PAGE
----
I’ve been thinking a lot this week about Charles Barkley’s “I am not a role model” commercial that aired in 1993. In it, he says:
“I am not a role model.
I am not paid to be a role model.
I am paid to wreak havoc on a basketball court.
Parents should be role models.
Just because I dunk a basketball, doesn’t mean I should raise your kids.”
In theory, there is nothing wrong with what Barkley said. When an athlete signs a contract, whether it is a veteran’s minimum or a mammoth, 4-year $153 million franchise-changer, he or she earns that deal through their performance on the court (or field, or ice). They aren’t paid to act in a certain way in their private lives.
By the nature of sports fandom, however, we as fans often assign a larger-than-life character to some of our favorite athletes. We aspire to be like them both on and off the court, given their outsized influence in our lives.
This isn’t to say that athletes bear the responsibility to set an example for how their fans should behave — rather, they have the opportunity to make a positive impact. Many athletes would prefer not to take up this mantle; they conduct themselves in their private lives without regard for what kind of message it sends to the general public, and that is completely within their prerogative.
Luckily for our generation, there is a growing subset of athletes who have shattered this paradigm. They want to use their platform for good.
No one exemplifies this better than the newest Lakers star, LeBron James.
This past Monday, James opened up a school in his hometown of Akron, Ohio that specifically caters to the most disadvantaged youth in that community. He grew up in very similar circumstances to the students who will attend the I Promise School and feels compelled to use his success to provide a springboard for theirs.
“These kids should have the same opportunities as everyone else,” James said at the opening. “As adults, we have a responsibility to not let these kids down.”
James reiterated that message in an Uninterrupted video released Sunday: “For me to be in a position where I have the resources, I have the finance, I have the people, I have the structure, and I have the city around me, why not? Why not continue to do great things where you can help the youth?”
James is far from the only athlete, or even NBA player, who has contributed in a meaningful way towards his hometown, or to educational or other charitable causes. But as the biggest name in the league, his actions carry substantial weight. And the prominence of what he is doing matters.
Laker fans have been salivating in anticipation of this coming season, reveling in the prospect of having the best player in the game after five years of missing the playoffs and two years of not even having an All-Star. From a strictly basketball perspective, we’re incredibly lucky to see LeBron wear purple and gold.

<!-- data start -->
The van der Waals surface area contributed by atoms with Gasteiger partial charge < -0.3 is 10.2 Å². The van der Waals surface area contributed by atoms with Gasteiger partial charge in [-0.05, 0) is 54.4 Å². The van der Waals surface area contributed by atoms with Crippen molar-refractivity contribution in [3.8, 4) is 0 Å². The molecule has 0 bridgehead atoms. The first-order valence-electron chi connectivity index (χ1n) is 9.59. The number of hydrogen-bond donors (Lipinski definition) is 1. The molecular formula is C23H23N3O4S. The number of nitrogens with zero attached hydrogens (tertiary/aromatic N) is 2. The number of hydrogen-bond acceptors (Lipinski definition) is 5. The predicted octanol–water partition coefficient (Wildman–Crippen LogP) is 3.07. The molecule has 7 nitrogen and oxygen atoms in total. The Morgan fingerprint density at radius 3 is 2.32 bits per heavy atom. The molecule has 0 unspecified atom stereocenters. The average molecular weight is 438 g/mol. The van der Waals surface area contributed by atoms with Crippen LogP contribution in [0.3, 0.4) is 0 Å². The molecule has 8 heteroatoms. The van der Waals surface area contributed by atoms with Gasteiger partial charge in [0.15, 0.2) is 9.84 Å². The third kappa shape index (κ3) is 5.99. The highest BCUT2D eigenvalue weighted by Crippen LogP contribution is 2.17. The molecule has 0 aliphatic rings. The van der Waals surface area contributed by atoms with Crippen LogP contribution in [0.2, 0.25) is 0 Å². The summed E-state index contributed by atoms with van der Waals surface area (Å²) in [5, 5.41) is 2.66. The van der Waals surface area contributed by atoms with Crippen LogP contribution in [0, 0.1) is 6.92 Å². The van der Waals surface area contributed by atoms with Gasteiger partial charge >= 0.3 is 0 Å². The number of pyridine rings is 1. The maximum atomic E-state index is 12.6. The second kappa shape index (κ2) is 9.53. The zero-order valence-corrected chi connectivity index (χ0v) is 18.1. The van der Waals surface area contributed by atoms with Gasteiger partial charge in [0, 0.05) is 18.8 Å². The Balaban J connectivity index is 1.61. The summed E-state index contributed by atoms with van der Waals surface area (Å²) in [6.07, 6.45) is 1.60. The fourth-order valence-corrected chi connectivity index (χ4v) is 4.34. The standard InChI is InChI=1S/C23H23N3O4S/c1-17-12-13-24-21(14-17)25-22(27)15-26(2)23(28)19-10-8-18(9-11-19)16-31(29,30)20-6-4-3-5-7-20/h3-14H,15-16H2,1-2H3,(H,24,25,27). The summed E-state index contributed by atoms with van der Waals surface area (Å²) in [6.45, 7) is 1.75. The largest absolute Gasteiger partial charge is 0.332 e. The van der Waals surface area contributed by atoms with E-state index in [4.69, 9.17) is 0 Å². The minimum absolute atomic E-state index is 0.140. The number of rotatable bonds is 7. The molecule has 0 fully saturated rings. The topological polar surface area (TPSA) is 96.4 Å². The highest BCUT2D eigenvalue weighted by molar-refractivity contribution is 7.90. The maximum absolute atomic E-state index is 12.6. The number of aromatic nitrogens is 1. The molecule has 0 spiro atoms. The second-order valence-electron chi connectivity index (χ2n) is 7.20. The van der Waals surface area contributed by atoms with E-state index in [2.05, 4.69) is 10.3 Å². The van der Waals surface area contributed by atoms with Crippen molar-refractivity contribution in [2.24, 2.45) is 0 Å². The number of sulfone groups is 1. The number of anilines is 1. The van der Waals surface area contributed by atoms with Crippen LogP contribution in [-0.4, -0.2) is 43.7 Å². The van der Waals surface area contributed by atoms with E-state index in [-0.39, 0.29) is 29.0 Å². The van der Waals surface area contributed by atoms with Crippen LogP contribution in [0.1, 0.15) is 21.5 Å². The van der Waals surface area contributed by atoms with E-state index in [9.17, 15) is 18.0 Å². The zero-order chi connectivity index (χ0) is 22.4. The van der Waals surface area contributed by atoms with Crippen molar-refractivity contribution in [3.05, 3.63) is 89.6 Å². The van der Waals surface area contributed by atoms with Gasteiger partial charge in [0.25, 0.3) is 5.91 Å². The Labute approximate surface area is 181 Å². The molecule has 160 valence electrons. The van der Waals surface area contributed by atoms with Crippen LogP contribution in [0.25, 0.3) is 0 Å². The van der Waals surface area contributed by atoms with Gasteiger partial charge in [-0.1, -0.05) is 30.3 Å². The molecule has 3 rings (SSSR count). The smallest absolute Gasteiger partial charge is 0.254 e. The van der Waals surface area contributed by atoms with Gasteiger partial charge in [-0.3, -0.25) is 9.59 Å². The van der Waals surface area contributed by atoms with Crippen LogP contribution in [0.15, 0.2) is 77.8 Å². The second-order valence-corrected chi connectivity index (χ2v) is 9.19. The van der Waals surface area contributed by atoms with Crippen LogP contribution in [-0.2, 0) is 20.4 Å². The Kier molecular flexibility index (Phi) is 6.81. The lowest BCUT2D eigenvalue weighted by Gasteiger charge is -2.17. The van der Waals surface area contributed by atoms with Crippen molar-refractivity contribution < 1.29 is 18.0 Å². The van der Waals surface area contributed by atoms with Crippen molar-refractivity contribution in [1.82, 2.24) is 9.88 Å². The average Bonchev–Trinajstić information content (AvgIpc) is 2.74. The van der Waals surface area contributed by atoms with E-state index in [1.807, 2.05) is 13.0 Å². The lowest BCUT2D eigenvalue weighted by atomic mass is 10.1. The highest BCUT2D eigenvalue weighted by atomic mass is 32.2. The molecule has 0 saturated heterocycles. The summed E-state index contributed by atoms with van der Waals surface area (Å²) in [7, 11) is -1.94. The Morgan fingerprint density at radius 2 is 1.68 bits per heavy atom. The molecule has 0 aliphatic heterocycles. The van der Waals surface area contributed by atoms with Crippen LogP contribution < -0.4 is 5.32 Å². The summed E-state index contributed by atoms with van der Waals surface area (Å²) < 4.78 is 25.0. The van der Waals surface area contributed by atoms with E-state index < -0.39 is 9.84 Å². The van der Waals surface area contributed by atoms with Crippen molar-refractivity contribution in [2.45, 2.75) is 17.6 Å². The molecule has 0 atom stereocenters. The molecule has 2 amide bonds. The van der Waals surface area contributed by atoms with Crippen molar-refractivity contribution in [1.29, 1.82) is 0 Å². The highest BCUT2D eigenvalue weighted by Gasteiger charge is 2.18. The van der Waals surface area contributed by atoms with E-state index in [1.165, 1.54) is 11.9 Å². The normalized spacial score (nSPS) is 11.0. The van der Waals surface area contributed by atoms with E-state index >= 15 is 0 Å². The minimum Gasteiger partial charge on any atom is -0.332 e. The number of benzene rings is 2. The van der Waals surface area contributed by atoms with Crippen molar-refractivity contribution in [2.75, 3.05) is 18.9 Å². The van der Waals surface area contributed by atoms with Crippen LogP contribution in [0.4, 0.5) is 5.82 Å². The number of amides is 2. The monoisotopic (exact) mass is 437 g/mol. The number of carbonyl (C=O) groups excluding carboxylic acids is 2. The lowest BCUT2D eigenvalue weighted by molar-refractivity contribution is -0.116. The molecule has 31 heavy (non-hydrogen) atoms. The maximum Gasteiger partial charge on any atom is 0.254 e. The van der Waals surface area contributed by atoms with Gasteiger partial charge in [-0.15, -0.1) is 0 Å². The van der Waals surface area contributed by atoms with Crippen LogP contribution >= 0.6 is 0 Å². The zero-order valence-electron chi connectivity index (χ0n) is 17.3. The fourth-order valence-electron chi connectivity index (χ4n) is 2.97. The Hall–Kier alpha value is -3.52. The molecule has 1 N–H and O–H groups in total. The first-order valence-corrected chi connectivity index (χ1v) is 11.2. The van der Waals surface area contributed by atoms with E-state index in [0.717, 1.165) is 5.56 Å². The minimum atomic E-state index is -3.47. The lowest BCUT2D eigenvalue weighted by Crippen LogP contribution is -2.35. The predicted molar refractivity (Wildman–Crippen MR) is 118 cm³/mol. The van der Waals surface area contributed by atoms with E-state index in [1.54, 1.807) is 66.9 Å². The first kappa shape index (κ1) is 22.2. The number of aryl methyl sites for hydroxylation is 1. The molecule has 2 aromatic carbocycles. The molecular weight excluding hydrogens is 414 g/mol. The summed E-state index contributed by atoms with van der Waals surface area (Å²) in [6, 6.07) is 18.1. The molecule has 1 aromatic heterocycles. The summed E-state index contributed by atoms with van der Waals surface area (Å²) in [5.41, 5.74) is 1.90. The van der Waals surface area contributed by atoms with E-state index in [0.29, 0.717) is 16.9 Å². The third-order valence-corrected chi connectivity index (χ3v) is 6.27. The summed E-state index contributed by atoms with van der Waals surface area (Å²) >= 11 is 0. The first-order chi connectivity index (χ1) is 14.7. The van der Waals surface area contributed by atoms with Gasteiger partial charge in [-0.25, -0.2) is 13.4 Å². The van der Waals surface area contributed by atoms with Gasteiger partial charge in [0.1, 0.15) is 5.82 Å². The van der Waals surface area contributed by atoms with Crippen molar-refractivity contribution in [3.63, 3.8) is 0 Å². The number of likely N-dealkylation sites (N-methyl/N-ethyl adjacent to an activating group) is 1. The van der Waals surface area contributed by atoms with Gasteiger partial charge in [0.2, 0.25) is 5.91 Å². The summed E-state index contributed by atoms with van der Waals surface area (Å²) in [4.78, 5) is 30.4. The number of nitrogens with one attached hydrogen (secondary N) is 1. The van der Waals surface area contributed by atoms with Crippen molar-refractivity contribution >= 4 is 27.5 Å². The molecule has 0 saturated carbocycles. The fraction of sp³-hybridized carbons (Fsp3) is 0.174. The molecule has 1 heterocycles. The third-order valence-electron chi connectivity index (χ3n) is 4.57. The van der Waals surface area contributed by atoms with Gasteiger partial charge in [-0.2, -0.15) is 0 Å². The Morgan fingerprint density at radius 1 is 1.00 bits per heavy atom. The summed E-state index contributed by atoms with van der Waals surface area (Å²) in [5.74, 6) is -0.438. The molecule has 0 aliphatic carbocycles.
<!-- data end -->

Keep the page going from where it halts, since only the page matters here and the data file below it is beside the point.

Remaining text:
From a non-basketball perspective, we’re perhaps even more fortunate to have LeBron James be the face of this franchise for the foreseeable future. This is a player who has embraced his popularity to challenge the status quo for minorities and underprivileged people in this country. He has publicly berated the President of the United States for his divisive rhetoric. His biggest public gaffe was not personally informing his employer that he would be changing teams and instead announcing it in a television special, a special that nonetheless generated $6 million for charity.
Los Angeles fans have been treated to sports greats for years, but LeBron is a standout even within that rarefied air. There’s no need to gloss over elements of his personal history while rooting for him. You can appreciate his work ethic and his philanthropy, his court vision and his voice, all in one package.
The Lakers have an enormous reach. The team just experienced its third-highest online sales day on Tuesday after releasing its new-look Showtime jerseys . Think about all those little kids in no. 23 Laker jerseys, looking up to LeBron James, wanting to not only pass like him, but maybe even help their communities like him.
Look no further than LeBron himself for the power of a positive example. In his first public statements about joining the Lakers, James said that he looked up to President of Basketball Operations Magic Johnson. But it wasn’t just that he wanted to get on the break like Magic — LeBron has also made clear his admiration for Magic’s business and philanthropic success. That may even be part of why LeBron chose to join the Lakers for the next phase of his basketball career.
The Lakers did not sign LeBron James to be a role model. Like Charles Barkley 25 years ago, this is not what he is being paid to do. But even as James wreaks havoc on a basketball court, he is working to cause equal disruption to the inequities he sees off the court. He is literally helping to raise a generation of children in his hometown.
The Laker franchise is lucky to James on its team for the next three years (or more). The city of Los Angeles is lucky that James’ platform extends well beyond Staples Center.